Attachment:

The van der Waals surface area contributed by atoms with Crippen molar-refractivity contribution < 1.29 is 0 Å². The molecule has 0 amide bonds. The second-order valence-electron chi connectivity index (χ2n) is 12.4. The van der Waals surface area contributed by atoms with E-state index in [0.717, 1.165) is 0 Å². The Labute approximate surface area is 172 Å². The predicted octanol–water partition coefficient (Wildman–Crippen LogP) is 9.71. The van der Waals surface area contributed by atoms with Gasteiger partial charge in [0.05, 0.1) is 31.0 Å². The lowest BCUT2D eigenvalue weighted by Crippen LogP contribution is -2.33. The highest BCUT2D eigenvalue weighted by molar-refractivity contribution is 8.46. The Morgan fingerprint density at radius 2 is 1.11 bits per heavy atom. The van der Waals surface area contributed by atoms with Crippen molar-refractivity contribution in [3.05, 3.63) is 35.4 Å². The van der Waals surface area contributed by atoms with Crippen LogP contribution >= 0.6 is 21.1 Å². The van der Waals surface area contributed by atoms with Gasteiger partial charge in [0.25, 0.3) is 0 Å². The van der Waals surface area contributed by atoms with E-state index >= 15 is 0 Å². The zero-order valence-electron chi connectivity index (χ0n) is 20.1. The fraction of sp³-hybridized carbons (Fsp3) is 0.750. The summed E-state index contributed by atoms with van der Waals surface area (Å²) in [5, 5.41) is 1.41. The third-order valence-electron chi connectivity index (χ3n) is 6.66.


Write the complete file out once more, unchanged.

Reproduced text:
The van der Waals surface area contributed by atoms with Crippen molar-refractivity contribution < 1.29 is 0 Å². The molecule has 0 amide bonds. The second-order valence-electron chi connectivity index (χ2n) is 12.4. The van der Waals surface area contributed by atoms with E-state index in [0.717, 1.165) is 0 Å². The Labute approximate surface area is 172 Å². The predicted octanol–water partition coefficient (Wildman–Crippen LogP) is 9.71. The van der Waals surface area contributed by atoms with Gasteiger partial charge in [0.05, 0.1) is 31.0 Å². The lowest BCUT2D eigenvalue weighted by Crippen LogP contribution is -2.33. The highest BCUT2D eigenvalue weighted by molar-refractivity contribution is 8.46. The Morgan fingerprint density at radius 2 is 1.11 bits per heavy atom. The van der Waals surface area contributed by atoms with Crippen molar-refractivity contribution in [3.05, 3.63) is 35.4 Å². The van der Waals surface area contributed by atoms with Crippen LogP contribution >= 0.6 is 21.1 Å². The van der Waals surface area contributed by atoms with Gasteiger partial charge in [0.25, 0.3) is 0 Å². The van der Waals surface area contributed by atoms with E-state index >= 15 is 0 Å². The zero-order valence-electron chi connectivity index (χ0n) is 20.1. The fraction of sp³-hybridized carbons (Fsp3) is 0.750. The summed E-state index contributed by atoms with van der Waals surface area (Å²) in [5, 5.41) is 1.41. The third-order valence-electron chi connectivity index (χ3n) is 6.66.